Westerville South got 18 points from Jaiden Guice and a quality tournament tuneup Friday to earn a road win at Worthington Kilbourne.
By Steve Blackledge for Press Pros Magazine
Worthington, OH – Ed Calo has never experienced anything quite like this in his 35 seasons as boys basketball coach at Westerville South.
“We’ve had more Zoom calls than we’ve had practices,” said Calo. He wasn’t joking, either.
With all sports paused for 21 days early in December by the Westerville school district, then self-quarantined three additional times because of COVID-19 protocol, South came into an Ohio Capital Conference Capital Division showdown at first-place Worthington Kilbourne nine games and a whopping 61 practices shy of many of its counterparts.
“It’s been the craziest ride, but you just have to accept that it is what it is and make the best of the situation you have,” Calo, who has a sparkling 503-266 record at his alma mater, highlighted by a state championship in 2016 with brothers Andre and Kaleb Wesson.
“We’re the kind of team that runs the floor and leans on our aggressiveness on defense, so the missed practices really take a toll on your fitness. But that’s no excuse. A lot of teams have had their own issues with the virus and we’re just thankful to be out there on the court still with a chance to achieve our goals.”
The Wildcats didn’t need an excuses Friday night, rolling to an impressive 65-58 win at Kilbourne. Boasting length, athleticism and a bevy of sharpshooters, many observers regard 12th-seeded South (9-2, 8-2) as a legitimate contender when the Central District Division I tournament begins next week.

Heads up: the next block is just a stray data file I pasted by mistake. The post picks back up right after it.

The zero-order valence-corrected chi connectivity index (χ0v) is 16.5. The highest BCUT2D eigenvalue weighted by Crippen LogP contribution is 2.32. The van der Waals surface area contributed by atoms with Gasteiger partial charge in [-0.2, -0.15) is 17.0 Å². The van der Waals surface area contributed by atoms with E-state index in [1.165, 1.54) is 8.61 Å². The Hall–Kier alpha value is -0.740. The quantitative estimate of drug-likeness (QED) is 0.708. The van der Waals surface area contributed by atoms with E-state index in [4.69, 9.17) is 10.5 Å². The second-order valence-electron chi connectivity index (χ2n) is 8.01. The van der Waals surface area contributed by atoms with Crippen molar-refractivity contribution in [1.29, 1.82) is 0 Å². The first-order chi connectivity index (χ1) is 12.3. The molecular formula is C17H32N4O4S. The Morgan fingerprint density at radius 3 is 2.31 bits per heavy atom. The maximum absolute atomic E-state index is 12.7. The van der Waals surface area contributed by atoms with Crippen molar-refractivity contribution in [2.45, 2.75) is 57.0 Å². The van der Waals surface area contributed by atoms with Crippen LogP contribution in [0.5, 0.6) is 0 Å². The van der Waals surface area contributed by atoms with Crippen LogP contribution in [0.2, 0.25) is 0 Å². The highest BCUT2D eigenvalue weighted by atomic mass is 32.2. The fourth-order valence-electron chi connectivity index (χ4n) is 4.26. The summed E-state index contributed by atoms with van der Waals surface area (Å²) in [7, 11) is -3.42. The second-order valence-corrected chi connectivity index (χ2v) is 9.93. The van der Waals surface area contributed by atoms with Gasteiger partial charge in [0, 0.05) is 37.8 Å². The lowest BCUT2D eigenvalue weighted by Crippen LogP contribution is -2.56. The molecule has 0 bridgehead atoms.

Deep down, Calo felt this South team might have the potential to be, in his words, a “special” one, even after one of his top players was dismissed for an off-the-court situation last summer.
“It’s been a unique, one-of-a-kind challenge, but we’ve never made any excuses or felt sorry for ourselves,” said senior guard Peter Pedrozo, a first-team All-Ohio quarterback in football. “Coach emphasized that he had no control over our conditioning but we had to find a way to get it done, even if it meant lifting weights or running or jumping rope in our basements. We knew we had a chance to be pretty good if we could just finish the season.”
As fate would have it, all three South captains – Pedrozo, senior Jaiden Guice and junior Drey Carter – have been sidelined with the coronavirus at one point or another.
The eighth-seeded girls team, coached by former South great Jermaine Guice (Jaiden’s father), suffered a worse fate as it had to forfeit a first-round tournament game because of a required quarantine.
“The fitness is one part of it that we have some control over,” Jaiden Guice said. “The hard part is finding some chemistry when you’ve missed so many games and practices. I feel like we’re really starting to jell as team, and it couldn’t come at a better time.”
Guice scored 18 points, Carter 15 and Pedrozo 14 to pace the Wildcats, who had lost the first meeting to the Wolves 50-39 one day after a 14-day quarantine ended. South hit five of its 11 three-point shots in the first quarter while building a lead that it held much of the contest.